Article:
Physicists from Japan and Canada win Nobel Prize in Physics for neutrino oscillations

Takaaki Kajita and Arthur B. McDonald, two physicists from Japan and Canada, have won the 2015 Nobel Prize in Physics for experiments that showed that neutrinos change identities, proving that neutrinos have mass and radically changing our understanding of the innermost workings of matter.

The recipients of this year's Nobel Prize in Physics were announced Tuesday at a press conference in Sweden by Göran Hansson, the Permanent Secretary of the Royal Swedish Academy of Sciences.

"A neutrino puzzle that physicists had wrestled with for decades had been resolved," the academy said in a statement announcing the recipients of the prize, which comes with a monetary award of 8 million Swedish kronor ($963,000). "The discovery led to the far-reaching conclusion that neutrinos, which for a long time were considered massless, must have some mass, however small. For particle physics this was a historic discovery."

Around the turn of the millennium, Takaaki Kajita presented the discovery that neutrinos from the atmosphere switch between two identities on their way to the Super-Kamiokande detector in Japan. At the same time, a research group in Canada led by Arthur B. McDonald was able to demonstrate that the neutrinos from the Sun were not disappearing on their way to Earth and instead were captured with a different identity when arriving to the Sudbury Neutrino Observatory.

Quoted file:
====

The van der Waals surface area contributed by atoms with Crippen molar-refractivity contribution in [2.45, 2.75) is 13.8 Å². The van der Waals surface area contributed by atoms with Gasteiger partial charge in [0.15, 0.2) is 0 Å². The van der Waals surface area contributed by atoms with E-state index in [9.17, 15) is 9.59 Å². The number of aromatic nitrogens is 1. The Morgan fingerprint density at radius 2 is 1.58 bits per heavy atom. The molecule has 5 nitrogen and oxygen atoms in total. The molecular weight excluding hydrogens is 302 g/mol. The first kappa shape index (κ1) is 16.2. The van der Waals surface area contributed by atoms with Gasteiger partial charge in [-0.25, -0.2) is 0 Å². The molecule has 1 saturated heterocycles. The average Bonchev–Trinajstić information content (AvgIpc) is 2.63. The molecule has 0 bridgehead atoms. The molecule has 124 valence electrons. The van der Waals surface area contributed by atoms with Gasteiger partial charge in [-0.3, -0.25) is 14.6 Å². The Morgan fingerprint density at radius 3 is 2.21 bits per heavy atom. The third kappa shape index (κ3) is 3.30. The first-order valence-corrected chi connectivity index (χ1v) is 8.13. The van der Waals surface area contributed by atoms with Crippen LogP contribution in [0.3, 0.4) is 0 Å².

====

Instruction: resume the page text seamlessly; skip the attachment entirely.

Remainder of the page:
The discovery fundamentally changed the understanding of particle physics. Its Standard Model of the innermost workings of matter had been incredibly successful, having resisted all experimental challenges for more than 20 years. But the model required neutrinos to be massless, and the observations led by Takaaki Kajita and Arthur B. McDonald had clearly shown that the Standard Model cannot be the complete theory of the fundamental constituents of the universe.

After photons, the particles of light, neutrinos are the most numerous in the entire cosmos and constantly bombard Earth. Many neutrinos are created in reactions between cosmic radiation and the Earth’s atmosphere. Others are produced in nuclear reactions inside the Sun. Thousands of billions of neutrinos are streaming through our bodies each second and hardly anything can stop them passing, making them nature's most elusive elementary particles.

Experiments involving neutrinos are continuing worldwide and intense activity is underway in order to capture neutrinos and examine their properties. Physicists expect that future discoveries about neutrinos will change our current understanding of the history, structure and future fate of the universe.

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